Snaefellsjoekull National Park

About a two hour drive north of Reykjavík is the Snæfellsnes Peninsula and Snaefellsjoekull National Park, loaded with coastal gems like historic fishing villages, ancient volcanic formations, cliffs, and beaches, and was once one of the most active trading areas in Iceland.

If the peninsula is as far north as you’re venturing out of Reykjavík, it could be done as a single day trip, if you’re willing to spend upwards of 14 hours on the road getting there and back. We suggest, however, spending at least one night on the Peninsula, and giving yourself two days to really experience all the sights there and back, including Mt. Kirkjufell and Kirkjufellsfoss.

We stayed in Ólasvík and spent a tiring but awesome full day (9 hours) exploring Snaefellsjoekull National Park. We first drove south from Ólasvík to the small fishing village of Arnarstapi, about 45 minutes away.

We originally thought Arnarstapi was going to be a quick stop, a town we would stop to get gas and continue on.

As we reached the edge of the town, we noticed a natural harbor and bizarre cliff formations–we had to stop. We parked and walked around, but not long enough. Give yourself at least 45 minutes to explore this place on foot!

Continuing west, we drove 10 minutes to Hellnar, another old village. However, Hellnar’s highlights is the waterfront, the black rocky beach and the surrounding hiking area.

We wandered for about an hour and a half, partly following the man-made paths to explore the surrounding cliffs and unique rock formations. There’s a small cafe here with a single stall bathroom, accessible from the outside of the building.

We continued on to the Lóndrangar Cliffs, just 5 minutes west of Hellnar. From a distance, the colossal basalt formations look like a withered shipwreck from another time.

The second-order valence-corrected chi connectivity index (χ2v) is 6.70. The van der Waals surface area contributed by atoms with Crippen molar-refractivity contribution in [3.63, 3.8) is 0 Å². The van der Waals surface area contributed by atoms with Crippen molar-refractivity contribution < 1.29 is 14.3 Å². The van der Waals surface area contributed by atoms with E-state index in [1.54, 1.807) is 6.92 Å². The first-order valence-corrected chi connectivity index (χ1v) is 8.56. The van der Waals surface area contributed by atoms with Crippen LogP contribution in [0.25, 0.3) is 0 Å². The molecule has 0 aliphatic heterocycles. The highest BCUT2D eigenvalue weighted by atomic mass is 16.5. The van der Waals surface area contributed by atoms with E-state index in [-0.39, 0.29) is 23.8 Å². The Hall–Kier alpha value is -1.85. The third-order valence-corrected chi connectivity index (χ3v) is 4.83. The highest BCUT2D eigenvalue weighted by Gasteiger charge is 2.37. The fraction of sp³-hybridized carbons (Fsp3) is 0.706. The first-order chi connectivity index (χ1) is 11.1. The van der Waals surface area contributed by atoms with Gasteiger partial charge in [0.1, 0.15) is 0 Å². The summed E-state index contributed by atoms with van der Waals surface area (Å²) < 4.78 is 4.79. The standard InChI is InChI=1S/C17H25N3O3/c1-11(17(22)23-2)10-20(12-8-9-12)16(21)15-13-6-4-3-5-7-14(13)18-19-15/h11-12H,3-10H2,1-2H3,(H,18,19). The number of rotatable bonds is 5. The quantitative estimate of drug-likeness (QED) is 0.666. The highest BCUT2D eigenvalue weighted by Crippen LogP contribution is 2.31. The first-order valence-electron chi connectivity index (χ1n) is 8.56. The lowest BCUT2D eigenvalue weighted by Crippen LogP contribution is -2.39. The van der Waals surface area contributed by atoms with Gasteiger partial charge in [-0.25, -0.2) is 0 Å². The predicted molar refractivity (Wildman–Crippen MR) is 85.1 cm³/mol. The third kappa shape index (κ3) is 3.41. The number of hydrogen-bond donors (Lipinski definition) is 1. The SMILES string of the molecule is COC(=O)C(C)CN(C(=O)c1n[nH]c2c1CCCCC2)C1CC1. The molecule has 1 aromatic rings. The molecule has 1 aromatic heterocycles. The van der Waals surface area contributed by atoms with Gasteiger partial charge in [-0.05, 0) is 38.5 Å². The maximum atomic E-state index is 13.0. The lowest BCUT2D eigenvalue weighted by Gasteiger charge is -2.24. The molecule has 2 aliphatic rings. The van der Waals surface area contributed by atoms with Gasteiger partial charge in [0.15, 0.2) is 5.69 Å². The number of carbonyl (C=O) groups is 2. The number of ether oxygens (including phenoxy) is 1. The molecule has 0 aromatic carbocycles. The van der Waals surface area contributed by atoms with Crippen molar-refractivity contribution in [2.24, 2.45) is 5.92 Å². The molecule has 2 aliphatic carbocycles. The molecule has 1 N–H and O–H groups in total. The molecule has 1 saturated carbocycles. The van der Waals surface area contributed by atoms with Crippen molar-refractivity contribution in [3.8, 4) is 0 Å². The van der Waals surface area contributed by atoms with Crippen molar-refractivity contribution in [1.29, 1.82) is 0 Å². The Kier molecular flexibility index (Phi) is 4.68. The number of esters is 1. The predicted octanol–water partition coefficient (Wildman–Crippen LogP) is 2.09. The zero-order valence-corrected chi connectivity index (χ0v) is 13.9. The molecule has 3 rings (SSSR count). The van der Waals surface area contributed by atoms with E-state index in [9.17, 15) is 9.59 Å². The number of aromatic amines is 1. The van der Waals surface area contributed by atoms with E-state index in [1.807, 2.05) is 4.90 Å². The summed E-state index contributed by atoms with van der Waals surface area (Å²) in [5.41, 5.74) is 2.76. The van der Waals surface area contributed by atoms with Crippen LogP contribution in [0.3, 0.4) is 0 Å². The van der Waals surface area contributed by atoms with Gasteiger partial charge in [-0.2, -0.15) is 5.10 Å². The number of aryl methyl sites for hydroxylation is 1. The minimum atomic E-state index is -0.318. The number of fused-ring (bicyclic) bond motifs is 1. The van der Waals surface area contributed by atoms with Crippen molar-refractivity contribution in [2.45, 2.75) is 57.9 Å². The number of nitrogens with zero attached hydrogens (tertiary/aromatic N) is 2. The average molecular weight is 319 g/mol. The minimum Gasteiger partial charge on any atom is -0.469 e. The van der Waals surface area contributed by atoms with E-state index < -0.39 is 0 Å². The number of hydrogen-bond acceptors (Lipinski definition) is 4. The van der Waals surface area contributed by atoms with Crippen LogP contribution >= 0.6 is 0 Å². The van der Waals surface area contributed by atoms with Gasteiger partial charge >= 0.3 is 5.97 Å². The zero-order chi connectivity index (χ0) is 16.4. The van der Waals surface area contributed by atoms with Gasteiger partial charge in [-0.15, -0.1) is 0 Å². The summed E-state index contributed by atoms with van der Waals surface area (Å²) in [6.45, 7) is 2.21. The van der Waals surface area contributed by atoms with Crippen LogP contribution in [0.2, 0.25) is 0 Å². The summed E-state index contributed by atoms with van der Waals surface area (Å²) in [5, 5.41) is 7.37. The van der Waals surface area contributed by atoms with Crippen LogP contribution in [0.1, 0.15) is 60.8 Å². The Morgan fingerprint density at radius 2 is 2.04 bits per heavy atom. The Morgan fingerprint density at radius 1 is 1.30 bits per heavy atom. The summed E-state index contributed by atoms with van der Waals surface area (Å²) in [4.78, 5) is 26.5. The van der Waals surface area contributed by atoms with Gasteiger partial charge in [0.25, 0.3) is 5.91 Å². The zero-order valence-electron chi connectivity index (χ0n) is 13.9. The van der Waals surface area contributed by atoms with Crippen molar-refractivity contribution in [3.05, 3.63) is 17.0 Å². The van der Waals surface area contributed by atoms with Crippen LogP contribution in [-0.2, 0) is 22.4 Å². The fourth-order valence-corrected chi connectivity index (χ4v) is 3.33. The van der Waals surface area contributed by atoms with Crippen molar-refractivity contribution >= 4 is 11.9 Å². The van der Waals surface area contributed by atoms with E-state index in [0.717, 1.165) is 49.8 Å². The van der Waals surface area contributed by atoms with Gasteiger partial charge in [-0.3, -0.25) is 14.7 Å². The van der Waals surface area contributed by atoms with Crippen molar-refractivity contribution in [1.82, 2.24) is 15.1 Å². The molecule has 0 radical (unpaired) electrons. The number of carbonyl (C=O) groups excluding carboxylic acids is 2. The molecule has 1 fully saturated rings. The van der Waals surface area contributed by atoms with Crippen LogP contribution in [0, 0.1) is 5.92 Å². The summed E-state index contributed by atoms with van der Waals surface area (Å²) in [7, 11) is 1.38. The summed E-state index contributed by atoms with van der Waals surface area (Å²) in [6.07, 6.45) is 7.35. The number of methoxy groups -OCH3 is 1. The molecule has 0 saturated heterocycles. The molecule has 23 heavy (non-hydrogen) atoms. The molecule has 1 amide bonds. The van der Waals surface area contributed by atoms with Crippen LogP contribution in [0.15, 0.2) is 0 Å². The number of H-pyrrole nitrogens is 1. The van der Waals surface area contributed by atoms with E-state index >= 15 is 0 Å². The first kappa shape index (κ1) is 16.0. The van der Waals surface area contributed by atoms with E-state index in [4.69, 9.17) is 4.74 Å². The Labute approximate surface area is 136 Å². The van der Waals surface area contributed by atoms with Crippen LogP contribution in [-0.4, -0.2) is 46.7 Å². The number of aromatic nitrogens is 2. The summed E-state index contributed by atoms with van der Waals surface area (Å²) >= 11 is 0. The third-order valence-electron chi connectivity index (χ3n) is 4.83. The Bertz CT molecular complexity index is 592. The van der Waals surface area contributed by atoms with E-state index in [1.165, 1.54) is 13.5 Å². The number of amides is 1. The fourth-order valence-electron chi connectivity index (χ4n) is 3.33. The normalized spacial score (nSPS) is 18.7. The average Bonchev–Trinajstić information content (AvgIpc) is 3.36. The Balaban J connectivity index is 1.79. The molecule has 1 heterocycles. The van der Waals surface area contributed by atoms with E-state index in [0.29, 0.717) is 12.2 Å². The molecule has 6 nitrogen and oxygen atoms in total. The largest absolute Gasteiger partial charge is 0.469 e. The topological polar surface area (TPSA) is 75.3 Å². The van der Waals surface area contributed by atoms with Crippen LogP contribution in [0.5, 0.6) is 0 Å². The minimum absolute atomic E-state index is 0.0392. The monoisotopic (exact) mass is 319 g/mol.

Off the road is a gravel parking lot and path that lead you to the edge of the cliffs, where if you look close enough you may just see a puffin!

In the distance to the west, across a moss covered lava field, stand ancient basalt formations, said to be remains of a volcanic crater. We walked across most of the field, but based on our research and other photographs, it’s possible to walk all the way to Lóndrangar and down to the beach on the other side. As usual, be conservative and cautious when near Icelandic waves, as they can be deadly. We spent about 2 hours there.

After Lóndrangar, we had intentions of stopping at Vatnshellir Cave, but we just missed one of their 45 minute tours, and didn’t want to wait for the next one (and didn’t feel like spending 3,750 ISK / $35 per person). Driving west, past the Vatnshellir Cave, we stopped at Djúpalónssandur, a long uninhabited black sand beach.

The beach is famous for the 1948 shipwreck from Grimsby, England in which only four English men survived. Now, years later, iron pieces remain skewed across the black sand, not to be disturbed. The red, massive lava rock on the beach, named “singing rock” is said to be the church of the elves. So watch what you climb!

Of note, the waters at Djúpalónssandur are dangerous due to sneaky waves and powerful suction and the beach pebbles are protected by law and shouldn’t be taken home with you. Can you tell we are rule followers? And like to stay alive? We spent a good hour at the beach.

Our next stop was 15 minutes north, at the Saxholl Crater. We parked in the dirt lot and walked up hundreds of steps to the top of the crater, overlooking the Snæfell (Snæfellsjökull) mountain. This stop only took about 20 minutes.

Back in the car, we drove another 30 minutes north along a shitty dirt road and arrived at Svörtuloft Lighthouse, located in Öndverðarnes, the outermost point of the Snæfellsnes Peninsula. The peninsula offers great views of crashing waves and a basalt archway.

Our seemingly endless list of places to stop in Snaefellsjoekull National Park ended at Skardsvik Beach, a golden sand beach, a stark difference to the black beaches in the area. The water here is bright blue, but locals and bloggers still regard the waters as dangerous, during high tide when the waves and wind compete. Enjoy a sandwich, instead.

Tired and cold from the wind and rain, we ended our day long journey around the Snaefellsjoekull National Park after about 9 hours on the road. If you have questions or comments regarding this post, please message us!

If you would like to read more about our road trip to the Westfjords, click here.

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